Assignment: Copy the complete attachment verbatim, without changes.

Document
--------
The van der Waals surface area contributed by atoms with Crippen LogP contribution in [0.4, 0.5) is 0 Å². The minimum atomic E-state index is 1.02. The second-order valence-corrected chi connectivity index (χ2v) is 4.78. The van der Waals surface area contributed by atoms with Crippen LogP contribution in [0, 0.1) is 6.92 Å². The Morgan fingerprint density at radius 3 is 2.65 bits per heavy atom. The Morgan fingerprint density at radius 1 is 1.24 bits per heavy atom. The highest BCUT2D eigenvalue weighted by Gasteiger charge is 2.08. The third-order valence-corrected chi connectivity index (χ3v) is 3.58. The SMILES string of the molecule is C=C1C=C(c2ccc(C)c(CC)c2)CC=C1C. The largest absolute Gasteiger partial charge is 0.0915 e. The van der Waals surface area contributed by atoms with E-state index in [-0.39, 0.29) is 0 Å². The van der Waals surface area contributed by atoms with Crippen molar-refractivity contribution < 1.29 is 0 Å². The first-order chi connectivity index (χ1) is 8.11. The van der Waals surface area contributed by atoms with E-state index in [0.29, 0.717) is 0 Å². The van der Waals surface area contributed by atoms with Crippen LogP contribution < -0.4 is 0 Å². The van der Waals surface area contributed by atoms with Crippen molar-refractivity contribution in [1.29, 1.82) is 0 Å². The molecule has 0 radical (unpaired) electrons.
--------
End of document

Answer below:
The van der Waals surface area contributed by atoms with Crippen LogP contribution in [0.4, 0.5) is 0 Å². The minimum atomic E-state index is 1.02. The second-order valence-corrected chi connectivity index (χ2v) is 4.78. The van der Waals surface area contributed by atoms with Crippen LogP contribution in [0, 0.1) is 6.92 Å². The Morgan fingerprint density at radius 3 is 2.65 bits per heavy atom. The Morgan fingerprint density at radius 1 is 1.24 bits per heavy atom. The highest BCUT2D eigenvalue weighted by Gasteiger charge is 2.08. The third-order valence-corrected chi connectivity index (χ3v) is 3.58. The SMILES string of the molecule is C=C1C=C(c2ccc(C)c(CC)c2)CC=C1C. The largest absolute Gasteiger partial charge is 0.0915 e. The van der Waals surface area contributed by atoms with E-state index in [-0.39, 0.29) is 0 Å². The van der Waals surface area contributed by atoms with Crippen molar-refractivity contribution < 1.29 is 0 Å². The first-order chi connectivity index (χ1) is 8.11. The van der Waals surface area contributed by atoms with E-state index in [0.29, 0.717) is 0 Å². The van der Waals surface area contributed by atoms with Crippen LogP contribution < -0.4 is 0 Å². The van der Waals surface area contributed by atoms with Crippen molar-refractivity contribution in [1.29, 1.82) is 0 Å². The molecule has 0 radical (unpaired) electrons.